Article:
A Conservative Juggernaut's Long Game

Americans for Prosperity had a rough 2012 at the national level, but the Koch-funded group is looking to build from the states up.
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Tim Phillips and David Koch share a laugh. (Associated Press)

Democrats entered the fall of 2013 looking like a slight favorite to retain the Senate. They left the winter of 2014 looking like an undisputed underdog. What happened? The botched rollout of the Affordable Care Act hurt Democrats badly. But the damage from that debacle would have been a lot less potent if not for the efforts of one conservative group in particular. Since October, Americans for Prosperity has spent the kind of money on TV that nobody has ever seen before in the early months of a midterm election—more than $40 million. Just about all of it has targeted a handful of vulnerable Senate Democrats. And just about all of it has ticked off a list of arguments for why Obamacare has ruined health care.

Most of the political world knows the basics about AFP: It's funded in part by billionaire industrialists (and favorite Democratic villains) Charles and David Koch. Unlike a lot of conservative outside groups, it doesn't go out of its way to annoy the Republican Party's powers that be. D.C. insiders have also probably heard of the group's president, Tim Phillips, a longtime GOP hand who once worked for former Virginia Governor Bob McDonnell. And they probably remember that the group spent gobs of money—unsuccessfully—in the last presidential election trying to put Mitt Romney in the White House.

But for such an important organization, that's an awfully bare cupboard of facts. "Opaque" is the word many people reach for to describe AFP—and that's when they talk about it at all. A few political consultants I contacted, the types normally keen to opine on anything, declined an interview. The implicit message: Americans for Prosperity doesn't like its inner workings exposed to the world.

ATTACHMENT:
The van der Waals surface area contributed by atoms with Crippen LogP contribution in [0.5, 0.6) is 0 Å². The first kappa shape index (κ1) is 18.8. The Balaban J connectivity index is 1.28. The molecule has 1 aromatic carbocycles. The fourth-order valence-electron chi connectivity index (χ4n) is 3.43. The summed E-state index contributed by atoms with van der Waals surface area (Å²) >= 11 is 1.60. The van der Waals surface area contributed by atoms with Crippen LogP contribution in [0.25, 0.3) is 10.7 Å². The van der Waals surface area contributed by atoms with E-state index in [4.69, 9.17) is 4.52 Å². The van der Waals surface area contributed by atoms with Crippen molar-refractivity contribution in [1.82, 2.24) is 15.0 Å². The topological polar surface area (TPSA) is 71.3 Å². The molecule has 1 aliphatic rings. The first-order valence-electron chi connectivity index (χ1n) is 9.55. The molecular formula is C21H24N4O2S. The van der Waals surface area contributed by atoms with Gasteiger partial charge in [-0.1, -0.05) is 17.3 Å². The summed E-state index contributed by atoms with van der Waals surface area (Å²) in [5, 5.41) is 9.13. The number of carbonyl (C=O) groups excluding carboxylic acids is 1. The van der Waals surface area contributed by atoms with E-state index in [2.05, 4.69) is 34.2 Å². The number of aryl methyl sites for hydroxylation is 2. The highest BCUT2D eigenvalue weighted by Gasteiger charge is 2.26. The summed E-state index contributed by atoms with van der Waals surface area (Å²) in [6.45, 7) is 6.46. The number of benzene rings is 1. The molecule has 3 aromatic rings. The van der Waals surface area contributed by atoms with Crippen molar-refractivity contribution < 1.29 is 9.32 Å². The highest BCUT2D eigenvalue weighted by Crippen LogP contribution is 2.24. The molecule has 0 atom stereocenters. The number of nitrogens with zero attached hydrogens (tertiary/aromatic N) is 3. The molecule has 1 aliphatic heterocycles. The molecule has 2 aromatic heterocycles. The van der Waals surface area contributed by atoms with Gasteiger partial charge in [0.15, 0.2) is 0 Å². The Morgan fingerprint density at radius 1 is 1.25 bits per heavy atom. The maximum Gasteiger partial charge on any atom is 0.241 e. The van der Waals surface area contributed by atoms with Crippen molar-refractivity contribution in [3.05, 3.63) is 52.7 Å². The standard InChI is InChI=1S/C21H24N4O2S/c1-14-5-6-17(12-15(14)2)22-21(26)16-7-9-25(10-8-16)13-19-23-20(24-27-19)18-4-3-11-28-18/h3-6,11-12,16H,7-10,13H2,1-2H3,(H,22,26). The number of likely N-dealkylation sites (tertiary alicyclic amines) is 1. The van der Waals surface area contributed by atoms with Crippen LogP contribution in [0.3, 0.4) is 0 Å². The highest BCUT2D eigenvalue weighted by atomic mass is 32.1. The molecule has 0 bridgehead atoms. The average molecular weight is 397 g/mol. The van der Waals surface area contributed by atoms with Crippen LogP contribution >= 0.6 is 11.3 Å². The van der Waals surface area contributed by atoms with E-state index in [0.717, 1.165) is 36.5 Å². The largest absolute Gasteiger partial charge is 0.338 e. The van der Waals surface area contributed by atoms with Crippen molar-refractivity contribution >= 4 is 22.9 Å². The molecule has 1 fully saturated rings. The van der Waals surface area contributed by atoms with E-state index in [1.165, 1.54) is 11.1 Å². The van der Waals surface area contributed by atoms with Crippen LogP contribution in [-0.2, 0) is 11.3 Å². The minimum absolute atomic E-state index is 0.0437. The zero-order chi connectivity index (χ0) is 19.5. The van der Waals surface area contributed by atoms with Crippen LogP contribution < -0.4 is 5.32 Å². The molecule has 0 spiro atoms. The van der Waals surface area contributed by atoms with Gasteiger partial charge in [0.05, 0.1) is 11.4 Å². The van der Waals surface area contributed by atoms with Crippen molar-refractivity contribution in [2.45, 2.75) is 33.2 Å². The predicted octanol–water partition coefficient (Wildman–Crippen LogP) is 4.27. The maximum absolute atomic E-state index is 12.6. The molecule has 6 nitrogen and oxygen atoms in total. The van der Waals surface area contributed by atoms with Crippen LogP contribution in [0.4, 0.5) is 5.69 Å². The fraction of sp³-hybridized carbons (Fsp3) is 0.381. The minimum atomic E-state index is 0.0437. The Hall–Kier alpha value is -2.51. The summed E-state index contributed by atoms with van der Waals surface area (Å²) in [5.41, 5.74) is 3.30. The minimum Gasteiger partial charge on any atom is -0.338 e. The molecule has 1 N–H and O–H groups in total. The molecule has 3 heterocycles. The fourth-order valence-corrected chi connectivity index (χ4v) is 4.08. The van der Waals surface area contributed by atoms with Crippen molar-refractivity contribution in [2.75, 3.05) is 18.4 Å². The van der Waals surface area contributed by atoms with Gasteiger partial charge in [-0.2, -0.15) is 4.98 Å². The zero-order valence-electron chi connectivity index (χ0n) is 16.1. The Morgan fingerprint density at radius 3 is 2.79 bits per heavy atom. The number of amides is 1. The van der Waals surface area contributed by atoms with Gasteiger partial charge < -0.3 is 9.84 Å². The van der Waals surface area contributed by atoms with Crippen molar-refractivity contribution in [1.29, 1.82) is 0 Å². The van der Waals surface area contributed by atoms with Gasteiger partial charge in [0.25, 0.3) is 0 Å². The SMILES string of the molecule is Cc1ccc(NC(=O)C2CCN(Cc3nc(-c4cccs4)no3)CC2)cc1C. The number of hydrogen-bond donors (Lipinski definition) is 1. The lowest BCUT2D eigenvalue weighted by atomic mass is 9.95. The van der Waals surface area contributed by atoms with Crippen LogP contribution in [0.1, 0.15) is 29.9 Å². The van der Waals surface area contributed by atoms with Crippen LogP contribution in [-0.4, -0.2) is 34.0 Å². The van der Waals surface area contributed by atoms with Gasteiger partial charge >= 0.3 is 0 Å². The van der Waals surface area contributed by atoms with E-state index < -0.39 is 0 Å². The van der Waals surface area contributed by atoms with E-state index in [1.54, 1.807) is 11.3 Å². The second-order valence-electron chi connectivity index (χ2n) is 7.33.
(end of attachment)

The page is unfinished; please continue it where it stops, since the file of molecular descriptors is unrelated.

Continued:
Recently, however, Phillips agreed to speak to me about the organization's long-term thinking and goals. After an initial phone conversation, we met in a coffee shop downstairs from the group's national headquarters in Arlington, Virginia. His overriding message during our conversation was simple: AFP is not just interested in this year's Senate elections. It has much bigger ambitions.

"It's a little frustrating when someone says, 'Oh, this is a political effort about the U.S. Senate,'" said Phillips, who at 49, with thinning brown hair, looks the part of an upper-level manager. "They don't look at the totality of what Americans for Prosperity is doing."

The group has chapters in 34 states and claims millions of volunteers. In many ways, it's akin to a third party, albeit one that doesn't run its own candidates. Every gear in the machine churns toward one objective: remaking the country in a fiscally conservative image—at the local, state, and federal levels. Its vision is a country with fewer taxes, less regulation, and the nearly unfettered right of individuals to do what they want without interference from a meddlesome government—essentially, the kind of place Ayn Rand would have wanted to make a home in.

For the moment at least, these goals align perfectly with the GOP's agenda of reclaiming the Senate in 2014. But are there potential costs for the Republican Party when a group like AFP acquires so much power and influence?

Of course, AFP's leaders don't see themselves as a political juggernaut capable of overwhelming their foes. Like a lot of groups with power, they consider themselves a mere counterbalance to opposition forces—in this case, the network of liberal activist organizations and unions that constitute the institutional heft of the progressive movement.

Americans for Prosperity was formed in 2004 as a spin-off from a free-market group called Citizens for a Sound Economy. (FreedomWorks was also a spin-off from the organization.) AFP had only four state chapters then, according to Phillips (who has been president since the start). Some state chapters had the humblest of beginnings. Take the group's Wisconsin branch: Phillips recalls that the grassroots activists at its 2005 launch event numbered a paltry 14.

But it didn't take long for AFP to become a force in the Badger State, which by 2011 had become arguably the country's foremost battleground for conservatives and progressives. AFP spent heavily to help Scott Walker withstand an attempted recall, and thereby preserve his victories against public- sector unions.

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Alex Roarty is a politics writer for National Journal.

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